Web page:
History

Bhutan is the stronghold of the drukpa kargyud school of Mahayana Buddhism, the state religion. The different peoples who follow the sect are collectively known as the drukpa, though this label is also used to refer to all of the people of Bhutan. The diverse ethnic groups who are drukpa Buddhists are a combination of the earliest inhabitants of the country and the immigrant Tibetan and Mongoloid peoples who settled in Bhutan as late as the tenth and eleventh centuries.

From the seventeenth century, when the foundation of present-day Bhutan was carved out of the smaller holdings of local religious and secular strongmen, to the beginning of the twentieth century, Bhutan was a theocracy ruled by the reincarnate shabdrung, a temporal and spiritual Buddhist leader, similar to Tibet's Dalai Lama. The British, whilst in control of the British India Company and subsequently colonial masters of India maintained an interest in the affairs of Bhutan. Territorial interests in the region led to Duar War (1864-5) between Bhutan and British India. The end of the war resulted in the treaty of cession of the Duars to British India and a recognition of Great Britain control over Bhutan's foreign, a position that was sustained even after the promulgation of the hereditary monarchy of Wangchuck dynasty in 1907. With the independence of India from British Control, Bhutan has remain close allied with India, primarily to foreclose any Chinese territorial encroachments.

Bhutan represents a country which is isolated from the remaining world, and heavy regulations and heavy state controls have resulted in very limited foreign influences. Plagued by local feuds and instability, the shabdrung's government was supplanted by the current hereditary monarchy of the Wangchuck dynasty. Ugyen Wangchuck, who founded the Wangchuck dynasty, was unanimously chosen as the King in 1907 by an Assembly of Buddhist monks, heads of important families and other officials.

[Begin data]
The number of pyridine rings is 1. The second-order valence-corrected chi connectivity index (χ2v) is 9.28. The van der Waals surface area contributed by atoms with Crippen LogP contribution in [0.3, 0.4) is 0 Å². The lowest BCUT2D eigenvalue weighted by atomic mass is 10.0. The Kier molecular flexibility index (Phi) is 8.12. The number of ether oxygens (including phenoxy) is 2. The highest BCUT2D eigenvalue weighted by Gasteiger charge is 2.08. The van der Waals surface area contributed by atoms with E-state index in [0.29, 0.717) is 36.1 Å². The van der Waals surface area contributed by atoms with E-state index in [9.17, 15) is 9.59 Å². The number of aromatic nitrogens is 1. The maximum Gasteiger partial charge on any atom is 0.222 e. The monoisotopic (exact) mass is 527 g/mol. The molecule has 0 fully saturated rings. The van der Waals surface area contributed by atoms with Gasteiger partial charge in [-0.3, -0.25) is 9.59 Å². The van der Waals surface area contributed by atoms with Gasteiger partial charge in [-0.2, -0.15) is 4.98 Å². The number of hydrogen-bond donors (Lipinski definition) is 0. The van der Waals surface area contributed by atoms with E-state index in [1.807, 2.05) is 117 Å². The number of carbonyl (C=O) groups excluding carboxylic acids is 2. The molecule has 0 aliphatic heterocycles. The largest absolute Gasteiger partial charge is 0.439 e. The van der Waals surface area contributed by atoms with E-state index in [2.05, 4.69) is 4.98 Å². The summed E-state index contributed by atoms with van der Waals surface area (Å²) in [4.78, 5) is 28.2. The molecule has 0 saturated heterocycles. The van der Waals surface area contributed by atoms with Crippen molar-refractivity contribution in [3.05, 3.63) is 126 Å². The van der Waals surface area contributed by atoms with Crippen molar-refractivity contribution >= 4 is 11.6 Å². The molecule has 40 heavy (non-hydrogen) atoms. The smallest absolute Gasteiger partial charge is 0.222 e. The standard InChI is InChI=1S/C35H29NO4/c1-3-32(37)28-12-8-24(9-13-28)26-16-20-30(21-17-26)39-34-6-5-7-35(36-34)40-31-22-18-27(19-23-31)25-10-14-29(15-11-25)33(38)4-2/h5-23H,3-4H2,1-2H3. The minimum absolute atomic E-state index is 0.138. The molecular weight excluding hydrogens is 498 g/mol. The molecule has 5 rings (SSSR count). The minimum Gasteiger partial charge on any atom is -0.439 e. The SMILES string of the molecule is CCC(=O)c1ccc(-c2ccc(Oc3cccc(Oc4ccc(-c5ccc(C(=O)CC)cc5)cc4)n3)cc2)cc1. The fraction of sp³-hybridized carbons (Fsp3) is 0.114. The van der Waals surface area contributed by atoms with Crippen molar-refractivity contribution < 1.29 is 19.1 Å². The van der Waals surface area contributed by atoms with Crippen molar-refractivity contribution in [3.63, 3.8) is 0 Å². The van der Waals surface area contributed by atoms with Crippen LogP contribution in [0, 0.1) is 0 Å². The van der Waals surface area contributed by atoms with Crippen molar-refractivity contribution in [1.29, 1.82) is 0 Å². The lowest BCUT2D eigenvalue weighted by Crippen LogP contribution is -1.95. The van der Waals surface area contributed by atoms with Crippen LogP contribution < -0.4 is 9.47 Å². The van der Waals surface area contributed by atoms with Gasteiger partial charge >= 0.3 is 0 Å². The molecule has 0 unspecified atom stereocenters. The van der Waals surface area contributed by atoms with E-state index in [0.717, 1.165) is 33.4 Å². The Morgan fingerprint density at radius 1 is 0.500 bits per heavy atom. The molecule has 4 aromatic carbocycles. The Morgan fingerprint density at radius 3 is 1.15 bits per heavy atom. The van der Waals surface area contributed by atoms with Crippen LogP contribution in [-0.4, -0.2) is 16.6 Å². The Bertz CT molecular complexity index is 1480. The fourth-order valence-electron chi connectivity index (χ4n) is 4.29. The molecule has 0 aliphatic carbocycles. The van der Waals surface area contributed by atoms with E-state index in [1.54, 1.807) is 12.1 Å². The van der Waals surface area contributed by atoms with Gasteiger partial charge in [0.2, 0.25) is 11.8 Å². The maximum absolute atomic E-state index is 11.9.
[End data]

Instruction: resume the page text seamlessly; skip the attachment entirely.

Governance

The foundations for a democratically governed Bhutan were laid down by King Jigme Dorji Wangchuck, who is 1953 formed a legislative National Assembly. A Cabinet government with a consultative status was established in 1963. Despite the constitutional changes, the King nevertheless retained absolute legislative and administrative powers. In 1971, Bhutan was admitted formally to the United Nations. In 1972 King Jigme Singye, who succeed his father to throne at the age of 16, was the fourth of the Wangchuck line to occupy the throne. It was only during the 1980's that Bhutan's treatment of its citizens and in particular its Nepali-speaking population became a matter of international concern. In its efforts to curb, Nepali influences, the Bhutanese government introduced draconian laws such as wearing of the Northern Bhutanese dress in public places and enforcing Dzongkha as the National language upon all Bhutanese people. The implementation of the 1985 Citizenship Act excluded thousands of Nepal-speakers from claiming Bhutanese nationality, and resulting in policy of condemnation of these minorities either as illegal immigrants or refugees with Bhutan. Talks began on the refugee and immigration question in November 1992 between the governments of Bhutan and Nepal, but the negotiations made little headway. The Bhutanese government refused to recognize Nepali-speakers as citizens, asserting that only a small number could be legitimately resettled in Bhutan.